From the start, big employers had enormous leverage because they could threaten to withhold support for GATT. But small-business groups had leverage, too. They attacked a provision backed by President Clinton that would ban certain "age-weighted" retirement plans, which some companies use to shift most profit-sharing money to high-paid employees. Mr. Clinton urged the ban after he read about it in The Wall Street Journal and sent a clip to the task force working on the problem. But the ban was dropped when it became clear that small business would fight GATT if it stayed and that large companies also hated it.

Ironically, combining the bills gave employers other leverage. They realized any government backdown on a funding requirement would increase tax revenues available to finance GATT. "The more we gave, the more money we raised, and the corporations knew that," Mr. Sollee says.

As the merged GATT-pension bill headed for its final blessing, business also had to bend. Even employers that had been counting on the pension bill to fail "had to move away from just saying `no' to everything," says Nell Hennessy, the PBGC's chief negotiator. Employer groups admit they played a high-stakes game by threatening to withhold support for GATT, which they wanted to pass.

The Senate Finance Committee staff finally called lobbyists together last September to discuss the whole package in one place rather than continue issue-by-issue debate. After a flurry of faxes, meetings and middle-of-the-night phone calls, industry and pension groups, sensing a chance to make a big impact, decided a show of unanimity was needed.

At the first meeting, industry lobbyists outnumbered government officials by more than 5 to 1, and the group migrated to a larger hearing room. Employers began with an ultimatum. Michael Gulotta, a senior actuary at an AT&T unit, said employers would "absolutely not negotiate" the issue of allowing PBGC intrusion into mergers and acquisitions. They said their fight against this provision, which would require merging companies to inform the agency if one had a pension underfunded by $50 million or more, was the glue uniting them. The PBGC wanted notification so it could oppose deals that abandon pension commitments.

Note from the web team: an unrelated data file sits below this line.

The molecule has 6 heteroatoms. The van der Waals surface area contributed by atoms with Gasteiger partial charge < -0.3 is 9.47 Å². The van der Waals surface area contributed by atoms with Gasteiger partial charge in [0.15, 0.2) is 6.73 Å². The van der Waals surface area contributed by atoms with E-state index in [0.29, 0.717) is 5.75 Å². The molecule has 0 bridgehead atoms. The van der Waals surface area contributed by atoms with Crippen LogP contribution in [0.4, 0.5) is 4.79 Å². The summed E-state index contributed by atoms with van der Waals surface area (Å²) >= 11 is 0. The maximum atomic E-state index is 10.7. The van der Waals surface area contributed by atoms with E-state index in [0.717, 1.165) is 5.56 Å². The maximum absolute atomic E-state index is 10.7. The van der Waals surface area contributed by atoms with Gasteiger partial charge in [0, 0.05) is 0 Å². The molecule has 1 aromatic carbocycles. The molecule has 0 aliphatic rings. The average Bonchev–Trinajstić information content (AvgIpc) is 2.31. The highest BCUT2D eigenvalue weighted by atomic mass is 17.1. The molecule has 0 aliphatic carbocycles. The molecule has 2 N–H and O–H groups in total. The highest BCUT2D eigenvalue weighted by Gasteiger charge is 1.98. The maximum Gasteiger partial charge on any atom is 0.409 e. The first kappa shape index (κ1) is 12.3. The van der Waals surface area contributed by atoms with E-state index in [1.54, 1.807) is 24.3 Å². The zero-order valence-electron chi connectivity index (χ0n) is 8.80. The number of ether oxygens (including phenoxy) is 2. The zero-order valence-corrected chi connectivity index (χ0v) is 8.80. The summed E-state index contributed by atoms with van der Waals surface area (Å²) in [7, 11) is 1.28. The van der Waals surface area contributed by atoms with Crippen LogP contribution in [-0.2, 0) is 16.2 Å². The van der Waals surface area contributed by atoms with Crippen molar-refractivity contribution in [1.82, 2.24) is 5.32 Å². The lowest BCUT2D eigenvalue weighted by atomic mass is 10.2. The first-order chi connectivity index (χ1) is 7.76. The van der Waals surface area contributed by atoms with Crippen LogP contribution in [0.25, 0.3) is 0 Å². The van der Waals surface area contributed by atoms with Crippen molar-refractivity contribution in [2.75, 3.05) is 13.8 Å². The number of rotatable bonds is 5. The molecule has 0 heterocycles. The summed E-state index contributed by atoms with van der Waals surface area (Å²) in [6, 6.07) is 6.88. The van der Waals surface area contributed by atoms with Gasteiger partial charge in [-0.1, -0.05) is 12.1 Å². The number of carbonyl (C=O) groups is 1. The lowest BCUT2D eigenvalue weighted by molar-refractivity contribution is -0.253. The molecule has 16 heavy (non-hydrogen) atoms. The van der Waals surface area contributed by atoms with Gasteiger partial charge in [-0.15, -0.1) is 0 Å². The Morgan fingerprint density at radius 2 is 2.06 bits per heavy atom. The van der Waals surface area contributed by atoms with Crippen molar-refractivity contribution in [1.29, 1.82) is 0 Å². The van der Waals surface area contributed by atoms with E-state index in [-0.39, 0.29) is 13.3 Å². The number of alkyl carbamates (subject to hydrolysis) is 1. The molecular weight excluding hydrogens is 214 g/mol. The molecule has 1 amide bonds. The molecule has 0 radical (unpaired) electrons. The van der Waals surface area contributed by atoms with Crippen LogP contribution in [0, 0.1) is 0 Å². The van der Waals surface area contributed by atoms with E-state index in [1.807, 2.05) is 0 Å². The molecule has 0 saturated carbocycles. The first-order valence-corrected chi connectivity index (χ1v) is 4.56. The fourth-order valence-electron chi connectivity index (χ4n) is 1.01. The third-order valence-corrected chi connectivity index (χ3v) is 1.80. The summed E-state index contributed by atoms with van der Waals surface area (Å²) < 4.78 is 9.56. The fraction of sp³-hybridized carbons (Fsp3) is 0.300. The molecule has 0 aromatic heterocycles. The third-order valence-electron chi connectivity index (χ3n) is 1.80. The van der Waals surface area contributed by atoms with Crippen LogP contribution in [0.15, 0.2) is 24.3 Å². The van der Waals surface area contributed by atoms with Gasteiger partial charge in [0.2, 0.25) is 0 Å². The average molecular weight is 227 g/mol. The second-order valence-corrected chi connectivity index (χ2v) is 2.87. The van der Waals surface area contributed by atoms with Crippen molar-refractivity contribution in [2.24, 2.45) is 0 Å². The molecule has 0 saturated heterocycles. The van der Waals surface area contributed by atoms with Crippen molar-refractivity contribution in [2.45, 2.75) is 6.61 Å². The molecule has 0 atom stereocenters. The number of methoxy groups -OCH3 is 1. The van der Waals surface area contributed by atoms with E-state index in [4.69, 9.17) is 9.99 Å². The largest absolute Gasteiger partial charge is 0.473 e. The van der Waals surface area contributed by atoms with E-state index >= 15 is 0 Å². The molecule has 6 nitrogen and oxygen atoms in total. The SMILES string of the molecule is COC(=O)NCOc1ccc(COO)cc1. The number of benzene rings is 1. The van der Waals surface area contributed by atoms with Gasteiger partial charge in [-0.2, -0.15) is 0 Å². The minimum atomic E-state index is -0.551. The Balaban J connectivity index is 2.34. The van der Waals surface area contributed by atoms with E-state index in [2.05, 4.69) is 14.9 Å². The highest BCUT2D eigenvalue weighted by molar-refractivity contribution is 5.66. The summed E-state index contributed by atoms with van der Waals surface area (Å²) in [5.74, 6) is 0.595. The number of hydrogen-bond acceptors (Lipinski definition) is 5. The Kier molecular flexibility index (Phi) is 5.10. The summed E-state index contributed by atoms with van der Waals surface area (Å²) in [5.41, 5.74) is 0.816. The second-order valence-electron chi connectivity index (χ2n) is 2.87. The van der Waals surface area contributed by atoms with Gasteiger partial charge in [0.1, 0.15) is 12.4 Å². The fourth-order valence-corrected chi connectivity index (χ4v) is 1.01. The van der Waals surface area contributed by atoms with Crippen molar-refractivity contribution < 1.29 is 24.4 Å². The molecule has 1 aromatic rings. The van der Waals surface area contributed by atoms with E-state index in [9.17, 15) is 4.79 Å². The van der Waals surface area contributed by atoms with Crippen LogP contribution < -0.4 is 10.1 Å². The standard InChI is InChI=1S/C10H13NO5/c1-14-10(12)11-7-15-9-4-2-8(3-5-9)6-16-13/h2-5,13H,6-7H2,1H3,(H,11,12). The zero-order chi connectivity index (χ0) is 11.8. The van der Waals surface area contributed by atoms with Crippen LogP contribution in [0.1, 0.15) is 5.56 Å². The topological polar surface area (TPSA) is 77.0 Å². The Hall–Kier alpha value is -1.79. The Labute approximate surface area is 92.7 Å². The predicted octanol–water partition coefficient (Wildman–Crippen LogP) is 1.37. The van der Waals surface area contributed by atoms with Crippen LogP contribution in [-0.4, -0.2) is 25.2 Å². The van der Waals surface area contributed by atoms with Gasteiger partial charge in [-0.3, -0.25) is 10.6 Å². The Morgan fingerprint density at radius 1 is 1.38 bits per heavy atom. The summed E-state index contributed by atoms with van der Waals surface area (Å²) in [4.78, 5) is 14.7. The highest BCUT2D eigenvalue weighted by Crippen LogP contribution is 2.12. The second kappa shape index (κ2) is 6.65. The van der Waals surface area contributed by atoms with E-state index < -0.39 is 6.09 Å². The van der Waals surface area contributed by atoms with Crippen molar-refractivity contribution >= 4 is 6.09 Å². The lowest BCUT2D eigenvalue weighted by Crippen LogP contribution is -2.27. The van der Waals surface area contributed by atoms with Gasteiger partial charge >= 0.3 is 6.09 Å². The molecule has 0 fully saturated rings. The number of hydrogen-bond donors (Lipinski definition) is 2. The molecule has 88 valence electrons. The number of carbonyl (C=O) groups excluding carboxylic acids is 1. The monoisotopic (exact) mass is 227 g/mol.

But although acquisition-minded companies such as AT&T and RJR Nabisco Holdings Corp. managed to scuttle the notification provision, the PBGC salvaged a requirement that privately held companies tell it about their merger plans. ("There were no private companies in the room" to defend themselves, a government negotiator notes.)

Thanks to the fast-track rules that forbade amendments, the merged bill passed without further tampering. "It was like a speeding truck that came out of nowhere," a pension-issues aide to one Democratic senator says.

In the end, almost everyone was happy. Employer concessions helped produce a bill that will pay an estimated $963 million of GATT's costs over five years; the other GATT revenue-raisers are accounting gimmicks, congressional staffers say.

Employers like some of the new pension rules. Starting this year, they can reduce lump-sum payouts and thus cut their benefit costs, especially for workers who take early retirement. Other companies may use the lump-sum option as a bargaining chip in labor negotiations, offering to delay using the new rate in return for union concessions on other items.